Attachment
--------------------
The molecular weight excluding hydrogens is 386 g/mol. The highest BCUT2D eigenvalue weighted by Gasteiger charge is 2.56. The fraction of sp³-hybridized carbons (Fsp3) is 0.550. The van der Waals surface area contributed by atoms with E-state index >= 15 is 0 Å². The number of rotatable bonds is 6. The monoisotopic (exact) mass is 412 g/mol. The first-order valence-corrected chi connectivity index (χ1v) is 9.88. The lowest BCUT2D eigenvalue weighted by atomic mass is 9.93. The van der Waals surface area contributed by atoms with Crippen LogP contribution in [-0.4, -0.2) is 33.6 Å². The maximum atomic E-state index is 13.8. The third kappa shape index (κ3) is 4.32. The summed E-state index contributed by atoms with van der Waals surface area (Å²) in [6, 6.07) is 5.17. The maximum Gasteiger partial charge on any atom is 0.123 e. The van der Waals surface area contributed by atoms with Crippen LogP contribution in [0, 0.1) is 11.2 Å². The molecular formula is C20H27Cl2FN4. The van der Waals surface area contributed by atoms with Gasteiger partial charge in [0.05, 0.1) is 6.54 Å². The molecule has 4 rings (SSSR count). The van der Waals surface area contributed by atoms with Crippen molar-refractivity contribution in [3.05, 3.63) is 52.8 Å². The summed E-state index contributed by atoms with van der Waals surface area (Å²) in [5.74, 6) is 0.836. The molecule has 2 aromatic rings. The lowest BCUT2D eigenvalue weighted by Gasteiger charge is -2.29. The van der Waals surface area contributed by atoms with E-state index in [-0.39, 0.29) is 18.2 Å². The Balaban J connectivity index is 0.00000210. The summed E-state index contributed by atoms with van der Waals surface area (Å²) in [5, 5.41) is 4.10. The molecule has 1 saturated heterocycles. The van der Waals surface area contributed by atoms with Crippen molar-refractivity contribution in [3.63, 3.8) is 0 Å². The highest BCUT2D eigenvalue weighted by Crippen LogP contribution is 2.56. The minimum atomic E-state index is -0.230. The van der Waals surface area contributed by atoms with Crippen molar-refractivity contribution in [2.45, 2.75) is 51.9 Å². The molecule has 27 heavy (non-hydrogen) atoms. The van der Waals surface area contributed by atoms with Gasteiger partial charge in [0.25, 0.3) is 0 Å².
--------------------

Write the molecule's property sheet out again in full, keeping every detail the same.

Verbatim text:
The molecular weight excluding hydrogens is 386 g/mol. The highest BCUT2D eigenvalue weighted by Gasteiger charge is 2.56. The fraction of sp³-hybridized carbons (Fsp3) is 0.550. The van der Waals surface area contributed by atoms with E-state index >= 15 is 0 Å². The number of rotatable bonds is 6. The monoisotopic (exact) mass is 412 g/mol. The first-order valence-corrected chi connectivity index (χ1v) is 9.88. The lowest BCUT2D eigenvalue weighted by atomic mass is 9.93. The van der Waals surface area contributed by atoms with Crippen LogP contribution in [-0.4, -0.2) is 33.6 Å². The maximum atomic E-state index is 13.8. The third kappa shape index (κ3) is 4.32. The summed E-state index contributed by atoms with van der Waals surface area (Å²) in [6, 6.07) is 5.17. The maximum Gasteiger partial charge on any atom is 0.123 e. The van der Waals surface area contributed by atoms with Crippen LogP contribution in [0, 0.1) is 11.2 Å². The molecular formula is C20H27Cl2FN4. The van der Waals surface area contributed by atoms with Gasteiger partial charge in [0.05, 0.1) is 6.54 Å². The molecule has 4 rings (SSSR count). The van der Waals surface area contributed by atoms with Crippen molar-refractivity contribution in [3.05, 3.63) is 52.8 Å². The summed E-state index contributed by atoms with van der Waals surface area (Å²) in [5.74, 6) is 0.836. The molecule has 2 aromatic rings. The lowest BCUT2D eigenvalue weighted by Gasteiger charge is -2.29. The van der Waals surface area contributed by atoms with E-state index in [-0.39, 0.29) is 18.2 Å². The Balaban J connectivity index is 0.00000210. The summed E-state index contributed by atoms with van der Waals surface area (Å²) in [5, 5.41) is 4.10. The molecule has 1 saturated heterocycles. The van der Waals surface area contributed by atoms with Crippen molar-refractivity contribution in [3.63, 3.8) is 0 Å². The highest BCUT2D eigenvalue weighted by Crippen LogP contribution is 2.56. The minimum atomic E-state index is -0.230. The van der Waals surface area contributed by atoms with Crippen molar-refractivity contribution in [2.45, 2.75) is 51.9 Å². The molecule has 27 heavy (non-hydrogen) atoms. The van der Waals surface area contributed by atoms with Gasteiger partial charge in [0.25, 0.3) is 0 Å².